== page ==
Published: 17th September 2019
Being 'night owls' linked to teen girls gaining weight, says new US study
The researchers, including those from Kaiser Permanente in the US, measured the children's waist size and calculated the proportion of fat in their body
Teenage girls who sleep later are more likely to gain weight, compared to those of the same age who go to bed earlier, according to a study.
The research, published in the journal JAMA Pediatrics, looked at the sleep habits of 804 volunteering adolescents — 418 girls and 386 boys — between the ages 11 and 16.
The participants responded to questionnaires about their sleep patterns and wore a wrist device that tracked movement, the study noted.
The researchers, including those from Kaiser Permanente in the US, measured the children's waist size and calculated the proportion of fat in their body.
They also calculated the difference between the children's weeknight and weekend bedtimes — also called the social jet lag.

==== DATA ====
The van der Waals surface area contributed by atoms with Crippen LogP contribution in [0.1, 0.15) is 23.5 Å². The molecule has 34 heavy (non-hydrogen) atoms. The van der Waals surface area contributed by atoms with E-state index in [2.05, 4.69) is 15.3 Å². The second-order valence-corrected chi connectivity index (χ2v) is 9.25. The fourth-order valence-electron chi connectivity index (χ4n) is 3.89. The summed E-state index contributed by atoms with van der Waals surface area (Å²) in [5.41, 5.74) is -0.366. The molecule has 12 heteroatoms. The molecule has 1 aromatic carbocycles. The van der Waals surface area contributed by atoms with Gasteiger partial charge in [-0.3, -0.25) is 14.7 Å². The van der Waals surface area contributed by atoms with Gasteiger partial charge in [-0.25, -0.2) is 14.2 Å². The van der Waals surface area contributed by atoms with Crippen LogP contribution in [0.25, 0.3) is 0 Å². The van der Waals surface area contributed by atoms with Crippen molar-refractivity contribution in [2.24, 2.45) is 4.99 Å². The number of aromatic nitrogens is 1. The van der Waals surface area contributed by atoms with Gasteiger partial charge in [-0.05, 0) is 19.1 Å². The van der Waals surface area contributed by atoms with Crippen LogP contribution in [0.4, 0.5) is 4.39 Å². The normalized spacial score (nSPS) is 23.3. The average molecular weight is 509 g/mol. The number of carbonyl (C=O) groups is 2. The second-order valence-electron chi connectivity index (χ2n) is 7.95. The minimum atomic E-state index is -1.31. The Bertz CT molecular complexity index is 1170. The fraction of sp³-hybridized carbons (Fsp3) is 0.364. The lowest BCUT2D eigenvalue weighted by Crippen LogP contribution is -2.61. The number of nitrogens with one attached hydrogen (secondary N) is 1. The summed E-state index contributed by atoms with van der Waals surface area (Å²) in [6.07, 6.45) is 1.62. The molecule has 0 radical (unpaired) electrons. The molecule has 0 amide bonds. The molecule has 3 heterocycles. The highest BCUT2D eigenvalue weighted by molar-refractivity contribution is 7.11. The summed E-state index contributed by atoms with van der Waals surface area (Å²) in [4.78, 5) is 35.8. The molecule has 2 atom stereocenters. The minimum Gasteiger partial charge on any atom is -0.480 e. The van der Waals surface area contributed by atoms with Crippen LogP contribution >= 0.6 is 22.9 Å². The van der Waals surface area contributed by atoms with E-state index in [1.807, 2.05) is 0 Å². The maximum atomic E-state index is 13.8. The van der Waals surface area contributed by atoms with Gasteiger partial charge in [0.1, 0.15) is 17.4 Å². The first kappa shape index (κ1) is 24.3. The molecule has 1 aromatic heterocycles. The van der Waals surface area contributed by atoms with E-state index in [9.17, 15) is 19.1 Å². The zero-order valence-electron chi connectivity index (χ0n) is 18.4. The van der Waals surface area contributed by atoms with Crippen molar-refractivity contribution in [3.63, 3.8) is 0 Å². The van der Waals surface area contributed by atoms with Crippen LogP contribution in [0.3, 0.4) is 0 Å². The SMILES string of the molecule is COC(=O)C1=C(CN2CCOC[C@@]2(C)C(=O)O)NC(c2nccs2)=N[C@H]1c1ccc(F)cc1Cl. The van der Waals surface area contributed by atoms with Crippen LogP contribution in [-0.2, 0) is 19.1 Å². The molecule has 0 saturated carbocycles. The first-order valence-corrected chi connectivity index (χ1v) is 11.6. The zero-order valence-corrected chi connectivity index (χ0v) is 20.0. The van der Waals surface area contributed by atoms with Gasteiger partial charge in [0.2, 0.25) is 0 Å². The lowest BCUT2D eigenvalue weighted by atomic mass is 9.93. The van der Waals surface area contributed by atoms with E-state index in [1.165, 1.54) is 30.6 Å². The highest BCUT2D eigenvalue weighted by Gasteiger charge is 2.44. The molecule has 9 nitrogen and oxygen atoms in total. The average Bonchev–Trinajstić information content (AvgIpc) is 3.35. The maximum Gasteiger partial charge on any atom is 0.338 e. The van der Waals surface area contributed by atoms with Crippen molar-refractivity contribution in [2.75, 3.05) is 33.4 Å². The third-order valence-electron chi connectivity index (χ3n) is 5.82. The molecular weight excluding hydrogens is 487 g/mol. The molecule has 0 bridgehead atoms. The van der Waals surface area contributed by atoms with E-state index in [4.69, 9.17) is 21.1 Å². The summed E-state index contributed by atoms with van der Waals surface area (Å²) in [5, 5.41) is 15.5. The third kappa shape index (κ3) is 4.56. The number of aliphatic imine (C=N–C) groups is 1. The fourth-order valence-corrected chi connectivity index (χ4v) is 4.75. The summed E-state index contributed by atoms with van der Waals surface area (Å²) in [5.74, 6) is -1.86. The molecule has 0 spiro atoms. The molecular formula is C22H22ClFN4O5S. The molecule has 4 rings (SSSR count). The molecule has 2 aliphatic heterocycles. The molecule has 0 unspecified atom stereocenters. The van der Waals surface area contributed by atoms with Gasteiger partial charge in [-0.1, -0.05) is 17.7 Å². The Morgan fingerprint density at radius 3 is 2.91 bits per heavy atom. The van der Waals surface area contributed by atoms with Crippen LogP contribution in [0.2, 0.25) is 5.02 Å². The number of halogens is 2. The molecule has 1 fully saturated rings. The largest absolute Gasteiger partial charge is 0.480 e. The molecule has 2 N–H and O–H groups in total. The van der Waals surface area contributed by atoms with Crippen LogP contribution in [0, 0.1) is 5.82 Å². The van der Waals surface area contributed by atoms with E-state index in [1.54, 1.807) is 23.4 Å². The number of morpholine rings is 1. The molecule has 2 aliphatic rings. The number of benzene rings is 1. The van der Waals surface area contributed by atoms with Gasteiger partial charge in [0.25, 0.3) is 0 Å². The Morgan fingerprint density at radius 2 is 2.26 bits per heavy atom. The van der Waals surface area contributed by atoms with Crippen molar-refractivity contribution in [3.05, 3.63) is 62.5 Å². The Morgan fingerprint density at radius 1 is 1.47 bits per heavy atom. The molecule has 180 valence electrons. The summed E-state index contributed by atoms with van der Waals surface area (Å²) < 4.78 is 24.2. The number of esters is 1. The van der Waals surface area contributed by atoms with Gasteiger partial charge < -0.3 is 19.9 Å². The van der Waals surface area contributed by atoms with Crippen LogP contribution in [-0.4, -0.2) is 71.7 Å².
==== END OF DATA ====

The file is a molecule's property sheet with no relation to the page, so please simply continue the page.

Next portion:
Children who stayed up far later on weekends than weeknights were considered to have high social jet lag.
Previous studies had found that adults who preferred to stay up late, and had high social jet lag were more likely to gain weight than those who went to be earlier and did not have social jet lag, the study noted.
When the researchers conducted the current study to determine if the same findings would apply to young people, they found that girls, staying up later was associated with an increase in waist size by an average of 0.58 centimetre (cm), and a 0.16 kilogramme (kg) per square metre increase in body fat.
According to the study, each hour of social jet lag was associated with a 1.19 cm larger waist, and an increase in body fat of 0.45 kg per square metre.
The association between sleep time and weight gained was reduced but still remained even after the researchers statistically adjusted for other factors such as sleep duration, diet, physical activity, and television viewing which all influenced weight, the study noted.
However, the associations between these measures and waist size and body fat in boys was not statistically significant, according to the researchers.
The study noted that improving sleep schedules may be helpful in preventing childhood and adolescent obesity, especially in girls.